Other things to do as you explore Hogwarts will include completing side quests for other students and for a number of the talking portraits that adorn (read: cover) the walls of the school. Completing tasks for the portraits will often unlock shortcuts that help you get around Hogwarts more easily, which any of you who have seen the school in the movies will know should be really helpful. The work-in-progress in-game map of Hogwarts that we saw looked a little confusing, so we were relieved to learn that after using it to locate the next area that you want to visit, there will be an option to have footprints leading the way there appear in front of you. All of the locations we saw during our demo--including a large hallway filled with paintings and moving staircases--were instantly recognizable from the movies, which isn't surprising given the level of access to movie sets and the like that the development team has been afforded. Textures have been scanned in direct from the movie sets in many cases, and they look particularly impressive on the Xbox 360 and the PlayStation 3. Ornate rugs look threadbare in places, portraits and other paintings have realistic canvas textures, picture frames and trophies are gilded, dining-hall tables look old and well-worn, and brass candelabras boast shiny, reflective surfaces. The PlayStation 2 and Wii games lose a noticeable amount of detail, but they still look good.
Regardless of which of the three difficulty levels you're playing on, you'll be able to turn to Ron or Hermione for clues and advice anytime you're unsure what to do next. And if you get really stuck, you might get a visit from Nearly Headless Nick, who'll more or less tell you how to proceed. That Harry Potter and the Order of the Phoenix even features three difficulty settings is significant, because while previous games have appealed almost exclusively to younger fans, this one promises to cater to a somewhat broader audience. The difficulty levels might also go some way to adding replay value to the game, because playing on harder difficulty settings will give you access to more powerful spells.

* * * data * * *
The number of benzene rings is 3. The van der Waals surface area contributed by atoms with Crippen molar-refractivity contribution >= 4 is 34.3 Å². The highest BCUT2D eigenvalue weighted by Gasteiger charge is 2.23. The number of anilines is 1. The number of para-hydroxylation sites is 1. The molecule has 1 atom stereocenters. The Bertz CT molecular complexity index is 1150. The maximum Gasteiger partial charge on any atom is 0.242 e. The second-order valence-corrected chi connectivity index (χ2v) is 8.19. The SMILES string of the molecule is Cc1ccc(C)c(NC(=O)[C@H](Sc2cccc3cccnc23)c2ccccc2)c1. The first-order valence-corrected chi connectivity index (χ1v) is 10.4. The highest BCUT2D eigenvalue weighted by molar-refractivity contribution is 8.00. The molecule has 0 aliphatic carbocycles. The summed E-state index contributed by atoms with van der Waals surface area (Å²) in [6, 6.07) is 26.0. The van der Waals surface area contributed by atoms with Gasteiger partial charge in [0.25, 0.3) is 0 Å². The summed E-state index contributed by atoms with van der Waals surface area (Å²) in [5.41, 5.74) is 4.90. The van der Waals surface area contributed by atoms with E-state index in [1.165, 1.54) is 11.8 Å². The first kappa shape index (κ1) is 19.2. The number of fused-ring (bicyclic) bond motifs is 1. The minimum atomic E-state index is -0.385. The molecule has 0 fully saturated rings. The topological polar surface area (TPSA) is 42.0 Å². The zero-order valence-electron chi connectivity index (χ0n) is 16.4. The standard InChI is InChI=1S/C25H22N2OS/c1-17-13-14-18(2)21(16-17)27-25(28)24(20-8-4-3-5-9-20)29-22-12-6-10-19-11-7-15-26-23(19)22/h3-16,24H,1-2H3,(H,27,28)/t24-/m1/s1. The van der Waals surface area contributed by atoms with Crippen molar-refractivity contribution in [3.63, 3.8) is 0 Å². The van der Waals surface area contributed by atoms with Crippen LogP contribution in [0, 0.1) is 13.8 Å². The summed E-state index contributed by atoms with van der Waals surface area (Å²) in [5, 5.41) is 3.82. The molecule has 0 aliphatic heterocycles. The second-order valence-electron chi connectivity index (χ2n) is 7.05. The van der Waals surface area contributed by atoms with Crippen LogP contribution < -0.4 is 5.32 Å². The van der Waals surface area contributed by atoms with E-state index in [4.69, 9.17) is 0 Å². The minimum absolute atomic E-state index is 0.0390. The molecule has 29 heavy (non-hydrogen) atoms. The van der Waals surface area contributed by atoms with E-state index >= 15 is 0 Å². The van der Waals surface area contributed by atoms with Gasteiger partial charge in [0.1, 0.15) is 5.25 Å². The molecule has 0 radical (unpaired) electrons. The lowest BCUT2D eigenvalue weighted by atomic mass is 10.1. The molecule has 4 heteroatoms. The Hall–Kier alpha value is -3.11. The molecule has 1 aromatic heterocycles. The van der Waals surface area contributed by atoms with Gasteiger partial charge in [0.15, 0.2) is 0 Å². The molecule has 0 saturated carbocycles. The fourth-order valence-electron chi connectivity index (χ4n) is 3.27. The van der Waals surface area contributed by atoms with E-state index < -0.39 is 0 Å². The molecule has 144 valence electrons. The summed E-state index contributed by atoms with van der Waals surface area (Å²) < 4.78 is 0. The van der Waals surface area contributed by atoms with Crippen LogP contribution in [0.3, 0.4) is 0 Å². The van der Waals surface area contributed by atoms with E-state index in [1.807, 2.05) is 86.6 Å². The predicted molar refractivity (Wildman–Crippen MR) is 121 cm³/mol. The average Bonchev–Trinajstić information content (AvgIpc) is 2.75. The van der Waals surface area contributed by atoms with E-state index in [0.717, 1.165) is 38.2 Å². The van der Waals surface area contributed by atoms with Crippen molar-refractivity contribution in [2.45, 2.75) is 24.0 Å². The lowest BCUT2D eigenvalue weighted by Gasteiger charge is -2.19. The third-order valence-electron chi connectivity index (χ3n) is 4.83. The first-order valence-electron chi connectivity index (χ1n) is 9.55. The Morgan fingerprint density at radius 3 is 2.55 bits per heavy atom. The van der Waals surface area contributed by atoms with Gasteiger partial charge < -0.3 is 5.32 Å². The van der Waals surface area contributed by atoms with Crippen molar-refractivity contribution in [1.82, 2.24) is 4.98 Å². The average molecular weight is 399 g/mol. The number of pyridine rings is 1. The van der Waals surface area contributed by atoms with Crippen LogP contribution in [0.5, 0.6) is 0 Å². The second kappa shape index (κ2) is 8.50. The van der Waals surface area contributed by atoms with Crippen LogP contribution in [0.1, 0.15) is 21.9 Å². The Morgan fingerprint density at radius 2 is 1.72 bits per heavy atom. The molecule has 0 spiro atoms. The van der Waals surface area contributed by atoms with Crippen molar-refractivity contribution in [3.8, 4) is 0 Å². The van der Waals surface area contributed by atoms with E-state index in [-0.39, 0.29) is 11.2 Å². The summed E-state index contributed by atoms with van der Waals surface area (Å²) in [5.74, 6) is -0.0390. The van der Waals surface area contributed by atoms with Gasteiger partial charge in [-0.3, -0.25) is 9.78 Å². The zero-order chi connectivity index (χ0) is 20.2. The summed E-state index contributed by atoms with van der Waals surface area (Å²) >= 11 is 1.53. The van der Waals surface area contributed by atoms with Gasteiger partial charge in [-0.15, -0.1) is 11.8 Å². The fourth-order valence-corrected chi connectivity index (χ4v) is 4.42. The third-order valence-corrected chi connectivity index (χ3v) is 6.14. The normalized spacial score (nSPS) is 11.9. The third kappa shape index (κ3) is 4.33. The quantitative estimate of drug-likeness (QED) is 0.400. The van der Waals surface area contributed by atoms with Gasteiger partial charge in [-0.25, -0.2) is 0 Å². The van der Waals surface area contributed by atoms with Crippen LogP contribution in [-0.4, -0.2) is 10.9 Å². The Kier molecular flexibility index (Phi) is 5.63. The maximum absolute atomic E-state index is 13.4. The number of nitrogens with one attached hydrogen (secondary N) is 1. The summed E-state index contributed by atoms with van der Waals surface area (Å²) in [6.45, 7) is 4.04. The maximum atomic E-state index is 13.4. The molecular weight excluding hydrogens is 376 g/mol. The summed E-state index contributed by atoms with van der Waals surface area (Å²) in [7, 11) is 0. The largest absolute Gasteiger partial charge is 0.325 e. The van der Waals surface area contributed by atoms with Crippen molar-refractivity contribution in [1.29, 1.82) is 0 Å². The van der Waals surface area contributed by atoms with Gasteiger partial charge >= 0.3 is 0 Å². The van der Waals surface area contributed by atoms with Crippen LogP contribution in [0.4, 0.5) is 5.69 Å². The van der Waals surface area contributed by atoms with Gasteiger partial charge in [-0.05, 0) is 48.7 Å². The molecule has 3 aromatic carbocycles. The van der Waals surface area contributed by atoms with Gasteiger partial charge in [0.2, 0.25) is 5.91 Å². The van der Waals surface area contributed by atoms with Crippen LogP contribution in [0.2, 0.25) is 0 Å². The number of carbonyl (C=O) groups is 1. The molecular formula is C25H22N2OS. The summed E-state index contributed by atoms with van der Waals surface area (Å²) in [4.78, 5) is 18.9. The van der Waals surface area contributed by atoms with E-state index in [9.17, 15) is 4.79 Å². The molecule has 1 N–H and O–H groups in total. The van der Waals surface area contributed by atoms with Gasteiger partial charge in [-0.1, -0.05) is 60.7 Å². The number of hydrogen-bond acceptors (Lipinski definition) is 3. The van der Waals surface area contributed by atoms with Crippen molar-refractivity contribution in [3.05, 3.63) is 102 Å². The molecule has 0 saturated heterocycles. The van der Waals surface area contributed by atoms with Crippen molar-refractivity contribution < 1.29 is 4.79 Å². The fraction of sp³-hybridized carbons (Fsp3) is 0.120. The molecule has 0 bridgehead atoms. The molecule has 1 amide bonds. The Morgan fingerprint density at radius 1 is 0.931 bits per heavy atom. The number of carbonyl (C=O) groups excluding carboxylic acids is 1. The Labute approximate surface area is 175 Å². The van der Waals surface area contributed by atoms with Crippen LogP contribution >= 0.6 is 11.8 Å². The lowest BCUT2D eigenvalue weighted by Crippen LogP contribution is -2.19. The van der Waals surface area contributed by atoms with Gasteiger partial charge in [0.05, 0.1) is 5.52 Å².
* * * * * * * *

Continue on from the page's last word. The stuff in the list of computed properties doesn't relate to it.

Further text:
You'll need those spells, because Harry has plenty of enemies at Hogwarts, such as Draco Malfoy and the rest of the students from Slytherin house. Toward the end of our demo, we were shown a combat sequence in which Harry, Ron, and Hermione went up against Malfoy and three of his friends outside gamekeeper Hagrid's hut. It was difficult to determine exactly which spells were being used during the lengthy battle that ensued, but there were magical projectiles flying all over the place, and at one point, Harry was able to magically suspend Malfoy upside down in the air and then use a spell to temporarily disarm him. Although you'll be playing as Harry for most of the game, we're told that other playable characters will include Fred and George Weasley, Sirius Black, and Albus Dumbledore.
Somewhat more civilized confrontations with other students will take the form of wizard chess, gobstones, and exploding snap competitions, which can be played at anytime during your adventure against increasingly challenging opponents. Further information on Harry Potter and the Order of the Phoenix is scarce at present, save for the fact that you'll get to explore two quite different versions of Hogwarts, depending on whether Dumbledore or the evil Dolores Umbridge is serving as the head of the school. We were given a sneak peek at Umbridge's version of the school, and we noticed that plants were dying and the sounds of birds singing had been replaced with noisy ravens. We look forward to bringing you more information on the game as soon as it becomes available.